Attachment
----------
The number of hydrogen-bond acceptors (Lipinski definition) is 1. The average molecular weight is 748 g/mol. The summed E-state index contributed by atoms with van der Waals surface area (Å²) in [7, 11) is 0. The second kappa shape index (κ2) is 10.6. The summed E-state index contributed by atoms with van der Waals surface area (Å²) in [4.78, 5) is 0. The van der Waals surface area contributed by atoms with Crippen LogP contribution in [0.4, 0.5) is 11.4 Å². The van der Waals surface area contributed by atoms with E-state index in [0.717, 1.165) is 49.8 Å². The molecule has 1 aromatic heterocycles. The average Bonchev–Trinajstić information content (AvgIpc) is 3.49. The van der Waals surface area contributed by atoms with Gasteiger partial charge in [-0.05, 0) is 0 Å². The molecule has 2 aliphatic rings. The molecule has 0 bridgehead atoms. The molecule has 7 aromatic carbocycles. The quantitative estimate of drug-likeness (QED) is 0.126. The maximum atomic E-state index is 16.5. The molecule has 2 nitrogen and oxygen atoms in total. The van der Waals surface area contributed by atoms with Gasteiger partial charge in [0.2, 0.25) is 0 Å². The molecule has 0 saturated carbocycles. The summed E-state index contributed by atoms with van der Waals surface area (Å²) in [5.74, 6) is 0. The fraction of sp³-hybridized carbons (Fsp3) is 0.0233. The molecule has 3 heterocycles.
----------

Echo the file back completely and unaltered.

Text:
The number of hydrogen-bond acceptors (Lipinski definition) is 1. The average molecular weight is 748 g/mol. The summed E-state index contributed by atoms with van der Waals surface area (Å²) in [7, 11) is 0. The second kappa shape index (κ2) is 10.6. The summed E-state index contributed by atoms with van der Waals surface area (Å²) in [4.78, 5) is 0. The van der Waals surface area contributed by atoms with Crippen LogP contribution in [0.4, 0.5) is 11.4 Å². The van der Waals surface area contributed by atoms with E-state index in [0.717, 1.165) is 49.8 Å². The molecule has 1 aromatic heterocycles. The average Bonchev–Trinajstić information content (AvgIpc) is 3.49. The van der Waals surface area contributed by atoms with Gasteiger partial charge in [-0.05, 0) is 0 Å². The molecule has 2 aliphatic rings. The molecule has 0 bridgehead atoms. The molecule has 7 aromatic carbocycles. The quantitative estimate of drug-likeness (QED) is 0.126. The maximum atomic E-state index is 16.5. The molecule has 2 nitrogen and oxygen atoms in total. The van der Waals surface area contributed by atoms with Gasteiger partial charge in [0.2, 0.25) is 0 Å². The molecule has 0 saturated carbocycles. The summed E-state index contributed by atoms with van der Waals surface area (Å²) in [5.74, 6) is 0. The fraction of sp³-hybridized carbons (Fsp3) is 0.0233. The molecule has 3 heterocycles.